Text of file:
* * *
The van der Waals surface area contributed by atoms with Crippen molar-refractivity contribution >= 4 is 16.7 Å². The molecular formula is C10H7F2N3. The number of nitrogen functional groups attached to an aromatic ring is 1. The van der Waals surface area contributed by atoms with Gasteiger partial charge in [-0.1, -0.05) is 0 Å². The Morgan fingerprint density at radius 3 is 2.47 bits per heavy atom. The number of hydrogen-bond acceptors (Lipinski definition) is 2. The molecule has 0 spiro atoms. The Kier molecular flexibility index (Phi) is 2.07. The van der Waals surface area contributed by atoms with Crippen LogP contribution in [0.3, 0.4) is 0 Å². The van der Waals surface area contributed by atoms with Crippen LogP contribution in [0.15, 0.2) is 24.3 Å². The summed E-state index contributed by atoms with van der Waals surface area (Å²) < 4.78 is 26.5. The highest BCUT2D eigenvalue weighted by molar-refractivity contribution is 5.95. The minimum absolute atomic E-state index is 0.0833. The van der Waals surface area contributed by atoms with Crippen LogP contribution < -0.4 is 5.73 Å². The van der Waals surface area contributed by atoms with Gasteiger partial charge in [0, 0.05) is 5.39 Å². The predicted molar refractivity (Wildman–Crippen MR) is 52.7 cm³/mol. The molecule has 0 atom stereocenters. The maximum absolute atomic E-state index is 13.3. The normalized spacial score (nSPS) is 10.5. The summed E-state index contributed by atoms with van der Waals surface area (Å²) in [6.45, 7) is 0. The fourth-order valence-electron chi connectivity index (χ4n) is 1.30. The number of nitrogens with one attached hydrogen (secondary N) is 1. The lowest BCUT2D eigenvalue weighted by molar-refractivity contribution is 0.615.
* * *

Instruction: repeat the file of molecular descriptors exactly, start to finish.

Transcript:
The van der Waals surface area contributed by atoms with Crippen molar-refractivity contribution >= 4 is 16.7 Å². The molecular formula is C10H7F2N3. The number of nitrogen functional groups attached to an aromatic ring is 1. The van der Waals surface area contributed by atoms with Gasteiger partial charge in [-0.1, -0.05) is 0 Å². The Morgan fingerprint density at radius 3 is 2.47 bits per heavy atom. The number of hydrogen-bond acceptors (Lipinski definition) is 2. The molecule has 0 spiro atoms. The Kier molecular flexibility index (Phi) is 2.07. The van der Waals surface area contributed by atoms with Crippen LogP contribution in [0.3, 0.4) is 0 Å². The van der Waals surface area contributed by atoms with Crippen LogP contribution in [0.15, 0.2) is 24.3 Å². The summed E-state index contributed by atoms with van der Waals surface area (Å²) < 4.78 is 26.5. The highest BCUT2D eigenvalue weighted by molar-refractivity contribution is 5.95. The minimum absolute atomic E-state index is 0.0833. The van der Waals surface area contributed by atoms with Crippen LogP contribution < -0.4 is 5.73 Å². The van der Waals surface area contributed by atoms with Gasteiger partial charge in [0, 0.05) is 5.39 Å². The predicted molar refractivity (Wildman–Crippen MR) is 52.7 cm³/mol. The molecule has 0 atom stereocenters. The maximum absolute atomic E-state index is 13.3. The normalized spacial score (nSPS) is 10.5. The summed E-state index contributed by atoms with van der Waals surface area (Å²) in [6.45, 7) is 0. The fourth-order valence-electron chi connectivity index (χ4n) is 1.30. The number of nitrogens with one attached hydrogen (secondary N) is 1. The lowest BCUT2D eigenvalue weighted by molar-refractivity contribution is 0.615.